Through it all, he stayed busy piling up adventures, many of which he gleefully chronicled on his Web site, sifter.org/~aglisi: kitesurfing on a skateboard; scaring off car strippers trying to steal parts from his van; hiding from park rangers looking to evict him and Baranyk; snapping his surfboard while diving through triple-overhead swells and getting swept so far down the coast he had to hitchhike back, his face bloodied. One of his most enthusiastic posts is about getting his ass kicked in chess by a naked man on a life-size board, during one of his frequent visits to Burning Man.
"I've tried to make the rest of my life good enough that even if the physics theories don't work out," he says, "it wasn't a waste of time."
BY 2006 LISI WAS "damn near broke" and still lacked a cohesive theory. Then he heard that the Foundational Questions Institute, a U.S. group that funds theoretical research, was offering grants for research into "new frontiers" of physics. He threw together an application in a last-ditch effort to make good on seven years of solitary scribbling. A rejection, he mused on his Web site, "will probably really mean my work just isn't that good."
Instead, the institute selected Lisi's proposal, along with those of 29 other applicants from places like Harvard and MIT. Lisi was the only researcher not housed at a major university or institute.
"We never want to forget that Albert Einstein wasn't working in academia when he discovered the theory of relativity," says Max Tegmark, an MIT physicist and the institute's director. "It's important to gamble, because sometimes long shots can turn out to be home runs." Lisi got $77,000 for two years. Upon receiving his first research check in a decade, he bought the most valuable research tool he could think of: a new mountain bike.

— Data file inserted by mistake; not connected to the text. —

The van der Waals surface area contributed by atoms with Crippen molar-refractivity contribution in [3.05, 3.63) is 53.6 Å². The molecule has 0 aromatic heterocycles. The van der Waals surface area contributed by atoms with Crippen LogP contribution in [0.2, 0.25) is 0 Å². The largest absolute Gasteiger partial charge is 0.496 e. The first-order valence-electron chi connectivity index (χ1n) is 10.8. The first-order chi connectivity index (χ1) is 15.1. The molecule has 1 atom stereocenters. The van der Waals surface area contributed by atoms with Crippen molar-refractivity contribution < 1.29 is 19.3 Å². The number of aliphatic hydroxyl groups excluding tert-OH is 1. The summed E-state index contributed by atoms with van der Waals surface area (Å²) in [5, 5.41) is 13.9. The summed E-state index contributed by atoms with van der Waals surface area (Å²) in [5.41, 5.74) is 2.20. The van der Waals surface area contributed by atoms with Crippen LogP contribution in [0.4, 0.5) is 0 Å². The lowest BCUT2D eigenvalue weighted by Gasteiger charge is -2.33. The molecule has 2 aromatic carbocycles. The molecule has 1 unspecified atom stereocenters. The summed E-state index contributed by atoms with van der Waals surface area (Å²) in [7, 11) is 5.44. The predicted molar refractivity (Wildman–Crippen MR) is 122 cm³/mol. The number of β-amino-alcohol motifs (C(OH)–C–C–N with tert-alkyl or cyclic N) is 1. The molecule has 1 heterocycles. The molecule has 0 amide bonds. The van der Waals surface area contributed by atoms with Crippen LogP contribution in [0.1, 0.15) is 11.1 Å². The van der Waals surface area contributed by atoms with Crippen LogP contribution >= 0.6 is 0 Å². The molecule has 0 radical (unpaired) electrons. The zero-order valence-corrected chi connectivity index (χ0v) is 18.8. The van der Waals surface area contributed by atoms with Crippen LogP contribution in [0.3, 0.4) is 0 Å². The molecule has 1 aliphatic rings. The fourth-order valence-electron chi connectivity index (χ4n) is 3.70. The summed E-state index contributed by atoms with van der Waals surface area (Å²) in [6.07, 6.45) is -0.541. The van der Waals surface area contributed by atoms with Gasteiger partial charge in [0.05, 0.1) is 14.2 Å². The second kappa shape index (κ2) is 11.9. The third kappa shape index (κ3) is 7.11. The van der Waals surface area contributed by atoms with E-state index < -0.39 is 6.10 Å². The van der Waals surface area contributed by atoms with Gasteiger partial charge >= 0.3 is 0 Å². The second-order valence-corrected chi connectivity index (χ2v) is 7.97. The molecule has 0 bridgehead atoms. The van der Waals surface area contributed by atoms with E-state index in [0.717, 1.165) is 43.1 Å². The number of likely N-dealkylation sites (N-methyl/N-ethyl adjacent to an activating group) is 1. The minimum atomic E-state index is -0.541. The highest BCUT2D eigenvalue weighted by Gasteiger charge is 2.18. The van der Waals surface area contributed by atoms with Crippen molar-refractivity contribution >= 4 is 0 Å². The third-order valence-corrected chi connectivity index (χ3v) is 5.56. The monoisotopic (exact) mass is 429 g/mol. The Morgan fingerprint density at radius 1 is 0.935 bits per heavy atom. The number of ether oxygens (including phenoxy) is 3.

He and Baranyk stashed their van in Maui and drifted to Tahoe, where friends loaned them a house above the lake. It was there, early last year, that Lisi stumbled onto his second significant insight. Up one morning reading mathematics blogs, he came across a posting by John Baez about an elaborate structure called E8 that, when projected in two dimensions, looks like the world's most elegant Spirograph. E8 is one of a number of complex symmetrical shapes discovered in the late 1800s. With 240 separate vertices, it is so complicated that it recently took a team of 18 academics four years to sort through its mathematical possibilities.
When Lisi saw Baez's posting, he realized instantly that E8 matched the rough model he'd been building since Breckenridge. "It was the most stunning thing I could ever ask for," he says. "I walked around with my brain tickling, thinking, This is going to work."
He began doing the calculations to map some of the 226 known subatomic particles and forces, together with gravity, explicitly onto E8. The math seemed to hold, at least for what are known as "first-generation" particles. (Most subatomic particles have three variations, called generations. First-generation particles make up everyday matter, while the others show up only at extraordinarily high energies.) When Lisi rotated the shape or added together its points, the mathematical results matched the properties already discovered at particle accelerators, where physicists bash matter together to test theories about forces and sub-particles. On the E8 model, there were 20 points left over, perhaps representing particles yet to be discovered. An E8 model of the universe, Lisi concluded, had the potential to be proved or disproved by the discovery of these unknown particles.
After communicating with several physicists, he went to an academic conference last June in Morelia, Mexico, and met Smolin. This was followed by a presentation at the Perimeter Institute, which is dedicated to nonestablishment physics research. "The talk was very clear, and he emphasized the open issues and the high-risk nature of things," says Smolin. "He knew he was putting forward something that, if correct, is highly interesting, but he did it cautiously and modestly." Buoyed by the reception, Lisi was stoked enough to post the paper online.